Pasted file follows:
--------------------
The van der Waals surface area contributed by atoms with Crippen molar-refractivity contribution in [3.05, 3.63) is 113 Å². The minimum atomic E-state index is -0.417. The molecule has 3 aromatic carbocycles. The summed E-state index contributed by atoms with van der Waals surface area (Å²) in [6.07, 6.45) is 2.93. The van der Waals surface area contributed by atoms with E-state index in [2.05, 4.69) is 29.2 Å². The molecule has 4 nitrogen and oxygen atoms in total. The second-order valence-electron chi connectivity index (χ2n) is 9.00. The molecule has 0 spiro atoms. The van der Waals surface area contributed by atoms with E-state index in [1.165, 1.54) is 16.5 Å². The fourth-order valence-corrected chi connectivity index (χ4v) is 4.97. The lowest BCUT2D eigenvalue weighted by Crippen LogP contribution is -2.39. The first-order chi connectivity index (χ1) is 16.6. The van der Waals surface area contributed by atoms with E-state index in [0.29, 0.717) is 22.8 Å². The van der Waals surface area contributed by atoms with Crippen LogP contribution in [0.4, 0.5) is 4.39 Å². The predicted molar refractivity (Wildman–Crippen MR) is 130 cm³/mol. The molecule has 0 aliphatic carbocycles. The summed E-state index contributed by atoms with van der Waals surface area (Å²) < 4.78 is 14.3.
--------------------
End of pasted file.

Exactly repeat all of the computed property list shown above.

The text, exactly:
The van der Waals surface area contributed by atoms with Crippen molar-refractivity contribution in [3.05, 3.63) is 113 Å². The minimum atomic E-state index is -0.417. The molecule has 3 aromatic carbocycles. The summed E-state index contributed by atoms with van der Waals surface area (Å²) in [6.07, 6.45) is 2.93. The van der Waals surface area contributed by atoms with E-state index in [2.05, 4.69) is 29.2 Å². The molecule has 4 nitrogen and oxygen atoms in total. The second-order valence-electron chi connectivity index (χ2n) is 9.00. The molecule has 0 spiro atoms. The van der Waals surface area contributed by atoms with E-state index in [1.165, 1.54) is 16.5 Å². The fourth-order valence-corrected chi connectivity index (χ4v) is 4.97. The lowest BCUT2D eigenvalue weighted by Crippen LogP contribution is -2.39. The first-order chi connectivity index (χ1) is 16.6. The van der Waals surface area contributed by atoms with E-state index in [0.29, 0.717) is 22.8 Å². The van der Waals surface area contributed by atoms with Crippen LogP contribution in [0.4, 0.5) is 4.39 Å². The predicted molar refractivity (Wildman–Crippen MR) is 130 cm³/mol. The molecule has 0 aliphatic carbocycles. The summed E-state index contributed by atoms with van der Waals surface area (Å²) < 4.78 is 14.3.